Any of these community leaders will tell you the same thing—that without the input and participation of Gourmet Glatt, none of what they do would be able to happen.

“We look forward to the opportunity each year to make yom tov happen for families,” says Yoeli Steinberg, vice-president/GM of Gourmet Glatt and a prime moving force behind the supermarket chain.

There is a vitally important dimension to all these food and other types of giveaways that are either sponsored by government or private charitable funding. And that is that you do not have to be poverty stricken or in absolute dire need in order to benefit from these programs.

One of the most frequently heard criticisms of these weekly distributions is about the upscale cars we see on the traffic-stopping lines on Broadway and Central Avenue in the Five Towns on a weekly basis.

Aaron Rosenfeld of the JCC explains that some of the giveaways are supported by residents’ tax money and even if they are driving an Escalade or a Jaguar they have every right to participate in these programs if they desire to do so. The point seems to be that if you are on one of those long lines to collect some milk or bread or cans of tuna, be assured that you are not specifically benefiting from a program aimed at those in extreme need.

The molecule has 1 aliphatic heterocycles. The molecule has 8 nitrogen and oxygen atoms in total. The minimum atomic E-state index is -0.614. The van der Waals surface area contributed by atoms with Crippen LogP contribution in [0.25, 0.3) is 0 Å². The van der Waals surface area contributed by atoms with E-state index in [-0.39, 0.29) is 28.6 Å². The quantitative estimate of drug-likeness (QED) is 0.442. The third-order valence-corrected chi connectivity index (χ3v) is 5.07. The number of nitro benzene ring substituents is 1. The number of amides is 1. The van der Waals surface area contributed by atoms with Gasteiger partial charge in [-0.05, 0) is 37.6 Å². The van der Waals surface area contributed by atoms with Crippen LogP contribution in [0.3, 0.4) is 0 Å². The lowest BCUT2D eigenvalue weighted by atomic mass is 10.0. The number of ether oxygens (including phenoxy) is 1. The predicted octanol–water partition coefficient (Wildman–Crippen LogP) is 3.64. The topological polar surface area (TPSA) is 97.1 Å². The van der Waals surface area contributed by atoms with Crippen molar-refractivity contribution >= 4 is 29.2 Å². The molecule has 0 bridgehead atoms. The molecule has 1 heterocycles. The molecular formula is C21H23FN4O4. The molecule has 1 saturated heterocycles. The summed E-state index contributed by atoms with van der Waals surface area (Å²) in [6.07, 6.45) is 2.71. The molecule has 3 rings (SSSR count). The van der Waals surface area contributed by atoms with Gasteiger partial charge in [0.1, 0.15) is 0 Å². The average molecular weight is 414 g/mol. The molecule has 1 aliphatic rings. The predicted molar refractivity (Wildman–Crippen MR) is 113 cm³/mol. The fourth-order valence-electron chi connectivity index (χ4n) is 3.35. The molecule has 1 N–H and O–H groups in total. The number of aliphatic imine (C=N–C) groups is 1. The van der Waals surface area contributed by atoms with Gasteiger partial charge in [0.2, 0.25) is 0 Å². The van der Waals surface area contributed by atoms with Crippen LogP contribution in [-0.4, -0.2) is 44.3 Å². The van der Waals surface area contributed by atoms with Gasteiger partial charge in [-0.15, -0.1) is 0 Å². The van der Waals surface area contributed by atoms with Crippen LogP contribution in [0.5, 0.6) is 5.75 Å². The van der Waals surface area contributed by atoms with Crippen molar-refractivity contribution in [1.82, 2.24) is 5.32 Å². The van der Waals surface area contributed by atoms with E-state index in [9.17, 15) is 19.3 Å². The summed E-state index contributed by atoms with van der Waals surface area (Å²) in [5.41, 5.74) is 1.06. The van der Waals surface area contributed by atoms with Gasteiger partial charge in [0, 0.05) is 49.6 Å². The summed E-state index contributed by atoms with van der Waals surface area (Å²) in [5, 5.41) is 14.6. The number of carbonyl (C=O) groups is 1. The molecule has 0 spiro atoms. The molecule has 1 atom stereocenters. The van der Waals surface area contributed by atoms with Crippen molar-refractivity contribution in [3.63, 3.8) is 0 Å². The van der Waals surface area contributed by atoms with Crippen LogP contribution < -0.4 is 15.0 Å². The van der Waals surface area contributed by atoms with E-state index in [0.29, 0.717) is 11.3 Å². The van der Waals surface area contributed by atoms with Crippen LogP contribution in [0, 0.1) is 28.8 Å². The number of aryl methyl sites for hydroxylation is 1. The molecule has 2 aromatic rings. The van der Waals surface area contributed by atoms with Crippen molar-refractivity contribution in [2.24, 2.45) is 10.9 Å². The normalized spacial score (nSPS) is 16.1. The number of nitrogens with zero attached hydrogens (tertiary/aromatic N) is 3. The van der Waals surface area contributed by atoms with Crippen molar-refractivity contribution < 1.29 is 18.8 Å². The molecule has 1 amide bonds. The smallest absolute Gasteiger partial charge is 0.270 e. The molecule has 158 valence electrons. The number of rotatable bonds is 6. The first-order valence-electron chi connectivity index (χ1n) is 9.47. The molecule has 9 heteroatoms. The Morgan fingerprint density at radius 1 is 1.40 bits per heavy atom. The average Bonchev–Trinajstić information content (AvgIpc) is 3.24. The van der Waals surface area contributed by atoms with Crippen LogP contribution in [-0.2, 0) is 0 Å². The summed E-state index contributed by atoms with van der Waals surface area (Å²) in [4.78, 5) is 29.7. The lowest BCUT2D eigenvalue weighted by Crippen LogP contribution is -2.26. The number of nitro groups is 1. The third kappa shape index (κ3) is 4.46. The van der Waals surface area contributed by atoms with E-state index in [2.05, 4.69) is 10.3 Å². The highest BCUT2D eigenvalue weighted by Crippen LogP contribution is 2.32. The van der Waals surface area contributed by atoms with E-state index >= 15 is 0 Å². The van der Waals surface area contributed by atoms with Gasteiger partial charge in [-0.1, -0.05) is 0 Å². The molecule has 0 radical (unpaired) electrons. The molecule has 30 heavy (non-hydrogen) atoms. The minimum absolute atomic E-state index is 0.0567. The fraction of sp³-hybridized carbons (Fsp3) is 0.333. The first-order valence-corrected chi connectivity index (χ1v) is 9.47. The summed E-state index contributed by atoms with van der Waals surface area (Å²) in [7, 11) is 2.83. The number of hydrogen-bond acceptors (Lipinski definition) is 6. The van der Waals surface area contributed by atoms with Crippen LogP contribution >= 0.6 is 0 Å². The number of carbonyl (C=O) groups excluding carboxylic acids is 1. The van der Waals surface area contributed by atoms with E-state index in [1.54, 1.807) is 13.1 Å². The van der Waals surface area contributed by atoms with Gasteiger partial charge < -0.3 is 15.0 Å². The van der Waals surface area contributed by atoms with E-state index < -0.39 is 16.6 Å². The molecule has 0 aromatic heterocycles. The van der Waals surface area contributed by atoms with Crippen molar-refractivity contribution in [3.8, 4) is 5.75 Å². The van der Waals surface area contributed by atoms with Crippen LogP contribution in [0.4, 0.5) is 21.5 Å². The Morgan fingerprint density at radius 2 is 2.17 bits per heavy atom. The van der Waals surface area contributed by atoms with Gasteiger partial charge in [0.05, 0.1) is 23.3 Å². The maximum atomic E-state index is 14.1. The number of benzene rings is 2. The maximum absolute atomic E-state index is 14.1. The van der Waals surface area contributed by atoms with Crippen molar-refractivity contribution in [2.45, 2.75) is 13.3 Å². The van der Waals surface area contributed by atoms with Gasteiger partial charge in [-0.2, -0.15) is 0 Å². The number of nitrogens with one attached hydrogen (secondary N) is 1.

To that end, both Kosher Response and the Leon Mayer Fund are opening a warehouse-type facility in the next few weeks in Hewlett where other items aside from food will be available to the community. According to Gabe Boxer there will be a variety of items available, with most being donated by major corporations around the country. Amongst the items he mentions are school supplies, furniture, toys, clothing, and so on.

A similar type of facility is also being opened locally by the Davis Memorial Fund in the next several months. Rabbi Greenblatt says that just about all the funding that he distributes is sourced from local donors. “I’m raising money in this community for over 40 years,” he says. “And I can tell you this without reservation—there is no greater philanthropic or more generous community than the one here in the Five Towns.”